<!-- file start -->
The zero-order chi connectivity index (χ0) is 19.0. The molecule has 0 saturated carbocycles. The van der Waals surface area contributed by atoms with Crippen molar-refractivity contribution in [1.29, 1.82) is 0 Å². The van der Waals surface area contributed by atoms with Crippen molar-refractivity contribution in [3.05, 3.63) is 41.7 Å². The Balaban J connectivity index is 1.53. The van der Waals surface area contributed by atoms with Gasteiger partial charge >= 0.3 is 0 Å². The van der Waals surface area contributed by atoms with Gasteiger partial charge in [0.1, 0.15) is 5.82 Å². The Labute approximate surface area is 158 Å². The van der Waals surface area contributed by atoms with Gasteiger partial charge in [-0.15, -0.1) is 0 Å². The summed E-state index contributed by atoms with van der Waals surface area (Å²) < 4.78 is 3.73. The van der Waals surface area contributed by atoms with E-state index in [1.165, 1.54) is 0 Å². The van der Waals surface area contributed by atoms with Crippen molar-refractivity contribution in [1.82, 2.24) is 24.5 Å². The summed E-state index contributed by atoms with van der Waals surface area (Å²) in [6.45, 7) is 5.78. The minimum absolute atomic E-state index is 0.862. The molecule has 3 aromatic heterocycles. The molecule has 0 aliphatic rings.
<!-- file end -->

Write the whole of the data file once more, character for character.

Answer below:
The zero-order chi connectivity index (χ0) is 19.0. The molecule has 0 saturated carbocycles. The van der Waals surface area contributed by atoms with Crippen molar-refractivity contribution in [1.29, 1.82) is 0 Å². The van der Waals surface area contributed by atoms with Crippen molar-refractivity contribution in [3.05, 3.63) is 41.7 Å². The Balaban J connectivity index is 1.53. The van der Waals surface area contributed by atoms with Gasteiger partial charge >= 0.3 is 0 Å². The van der Waals surface area contributed by atoms with Gasteiger partial charge in [0.1, 0.15) is 5.82 Å². The Labute approximate surface area is 158 Å². The van der Waals surface area contributed by atoms with Gasteiger partial charge in [-0.15, -0.1) is 0 Å². The summed E-state index contributed by atoms with van der Waals surface area (Å²) < 4.78 is 3.73. The van der Waals surface area contributed by atoms with E-state index in [1.165, 1.54) is 0 Å². The van der Waals surface area contributed by atoms with Crippen molar-refractivity contribution in [1.82, 2.24) is 24.5 Å². The summed E-state index contributed by atoms with van der Waals surface area (Å²) in [6.45, 7) is 5.78. The minimum absolute atomic E-state index is 0.862. The molecule has 3 aromatic heterocycles. The molecule has 0 aliphatic rings.